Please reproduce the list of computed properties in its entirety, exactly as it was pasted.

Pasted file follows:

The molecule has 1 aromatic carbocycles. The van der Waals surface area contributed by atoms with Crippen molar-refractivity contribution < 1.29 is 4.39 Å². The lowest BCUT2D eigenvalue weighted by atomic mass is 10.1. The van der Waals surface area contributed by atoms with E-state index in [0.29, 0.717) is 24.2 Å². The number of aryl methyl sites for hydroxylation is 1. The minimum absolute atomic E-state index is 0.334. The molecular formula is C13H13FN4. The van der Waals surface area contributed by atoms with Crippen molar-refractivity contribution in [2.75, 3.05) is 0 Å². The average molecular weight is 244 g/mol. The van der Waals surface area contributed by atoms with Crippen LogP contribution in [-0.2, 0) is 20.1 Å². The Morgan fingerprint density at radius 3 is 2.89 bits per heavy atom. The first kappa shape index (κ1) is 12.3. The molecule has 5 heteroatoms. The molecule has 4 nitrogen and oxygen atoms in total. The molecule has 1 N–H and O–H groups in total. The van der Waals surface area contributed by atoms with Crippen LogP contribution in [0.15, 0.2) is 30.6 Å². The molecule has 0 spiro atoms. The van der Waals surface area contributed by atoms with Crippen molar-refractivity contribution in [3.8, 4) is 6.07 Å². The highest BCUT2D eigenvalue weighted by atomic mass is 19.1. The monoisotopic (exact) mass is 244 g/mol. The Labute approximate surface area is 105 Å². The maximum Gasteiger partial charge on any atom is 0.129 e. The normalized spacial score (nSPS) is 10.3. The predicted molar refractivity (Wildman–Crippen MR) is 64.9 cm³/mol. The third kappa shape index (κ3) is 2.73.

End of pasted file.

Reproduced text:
The molecule has 1 aromatic carbocycles. The van der Waals surface area contributed by atoms with Crippen molar-refractivity contribution < 1.29 is 4.39 Å². The lowest BCUT2D eigenvalue weighted by atomic mass is 10.1. The van der Waals surface area contributed by atoms with E-state index in [0.29, 0.717) is 24.2 Å². The number of aryl methyl sites for hydroxylation is 1. The minimum absolute atomic E-state index is 0.334. The molecular formula is C13H13FN4. The van der Waals surface area contributed by atoms with Crippen molar-refractivity contribution in [2.75, 3.05) is 0 Å². The average molecular weight is 244 g/mol. The van der Waals surface area contributed by atoms with Crippen LogP contribution in [-0.2, 0) is 20.1 Å². The Morgan fingerprint density at radius 3 is 2.89 bits per heavy atom. The first kappa shape index (κ1) is 12.3. The molecule has 5 heteroatoms. The molecule has 4 nitrogen and oxygen atoms in total. The molecule has 1 N–H and O–H groups in total. The van der Waals surface area contributed by atoms with Crippen LogP contribution in [0.15, 0.2) is 30.6 Å². The molecule has 0 spiro atoms. The van der Waals surface area contributed by atoms with Crippen molar-refractivity contribution in [3.8, 4) is 6.07 Å². The highest BCUT2D eigenvalue weighted by atomic mass is 19.1. The monoisotopic (exact) mass is 244 g/mol. The Labute approximate surface area is 105 Å². The maximum Gasteiger partial charge on any atom is 0.129 e. The normalized spacial score (nSPS) is 10.3. The predicted molar refractivity (Wildman–Crippen MR) is 64.9 cm³/mol. The third kappa shape index (κ3) is 2.73.